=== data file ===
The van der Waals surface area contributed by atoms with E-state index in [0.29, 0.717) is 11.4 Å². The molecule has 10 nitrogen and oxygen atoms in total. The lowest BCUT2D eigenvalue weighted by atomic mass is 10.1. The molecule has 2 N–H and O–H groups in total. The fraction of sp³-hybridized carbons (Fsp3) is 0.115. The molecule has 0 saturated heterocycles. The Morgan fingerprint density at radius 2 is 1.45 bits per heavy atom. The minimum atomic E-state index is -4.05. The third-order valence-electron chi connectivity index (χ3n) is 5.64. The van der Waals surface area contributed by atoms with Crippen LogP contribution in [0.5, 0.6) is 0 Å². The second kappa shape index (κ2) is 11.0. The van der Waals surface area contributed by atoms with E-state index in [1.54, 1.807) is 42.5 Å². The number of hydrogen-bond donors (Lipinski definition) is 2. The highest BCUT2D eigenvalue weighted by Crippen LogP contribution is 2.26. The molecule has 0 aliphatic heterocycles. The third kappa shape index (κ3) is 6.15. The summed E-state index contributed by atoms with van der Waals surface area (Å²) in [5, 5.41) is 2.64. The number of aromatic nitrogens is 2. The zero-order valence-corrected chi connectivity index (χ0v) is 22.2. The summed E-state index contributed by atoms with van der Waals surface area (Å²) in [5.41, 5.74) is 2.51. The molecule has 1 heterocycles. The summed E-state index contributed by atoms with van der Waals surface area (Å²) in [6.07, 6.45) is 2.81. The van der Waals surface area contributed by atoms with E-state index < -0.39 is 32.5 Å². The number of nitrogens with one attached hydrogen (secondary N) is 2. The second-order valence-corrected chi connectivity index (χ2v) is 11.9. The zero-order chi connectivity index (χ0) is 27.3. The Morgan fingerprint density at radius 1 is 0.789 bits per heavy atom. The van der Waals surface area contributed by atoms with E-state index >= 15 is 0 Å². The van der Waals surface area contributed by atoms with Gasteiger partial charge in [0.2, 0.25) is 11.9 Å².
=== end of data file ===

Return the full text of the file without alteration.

The van der Waals surface area contributed by atoms with E-state index in [0.29, 0.717) is 11.4 Å². The molecule has 10 nitrogen and oxygen atoms in total. The lowest BCUT2D eigenvalue weighted by atomic mass is 10.1. The molecule has 2 N–H and O–H groups in total. The fraction of sp³-hybridized carbons (Fsp3) is 0.115. The molecule has 0 saturated heterocycles. The Morgan fingerprint density at radius 2 is 1.45 bits per heavy atom. The minimum atomic E-state index is -4.05. The third-order valence-electron chi connectivity index (χ3n) is 5.64. The van der Waals surface area contributed by atoms with Crippen LogP contribution in [0.5, 0.6) is 0 Å². The second kappa shape index (κ2) is 11.0. The van der Waals surface area contributed by atoms with E-state index in [1.54, 1.807) is 42.5 Å². The number of hydrogen-bond donors (Lipinski definition) is 2. The highest BCUT2D eigenvalue weighted by Crippen LogP contribution is 2.26. The molecule has 0 aliphatic heterocycles. The third kappa shape index (κ3) is 6.15. The summed E-state index contributed by atoms with van der Waals surface area (Å²) in [5, 5.41) is 2.64. The number of aromatic nitrogens is 2. The zero-order valence-corrected chi connectivity index (χ0v) is 22.2. The summed E-state index contributed by atoms with van der Waals surface area (Å²) in [5.41, 5.74) is 2.51. The molecule has 1 heterocycles. The summed E-state index contributed by atoms with van der Waals surface area (Å²) in [6.07, 6.45) is 2.81. The van der Waals surface area contributed by atoms with E-state index < -0.39 is 32.5 Å². The number of nitrogens with one attached hydrogen (secondary N) is 2. The second-order valence-corrected chi connectivity index (χ2v) is 11.9. The zero-order chi connectivity index (χ0) is 27.3. The Morgan fingerprint density at radius 1 is 0.789 bits per heavy atom. The van der Waals surface area contributed by atoms with E-state index >= 15 is 0 Å². The van der Waals surface area contributed by atoms with Gasteiger partial charge in [0.2, 0.25) is 11.9 Å².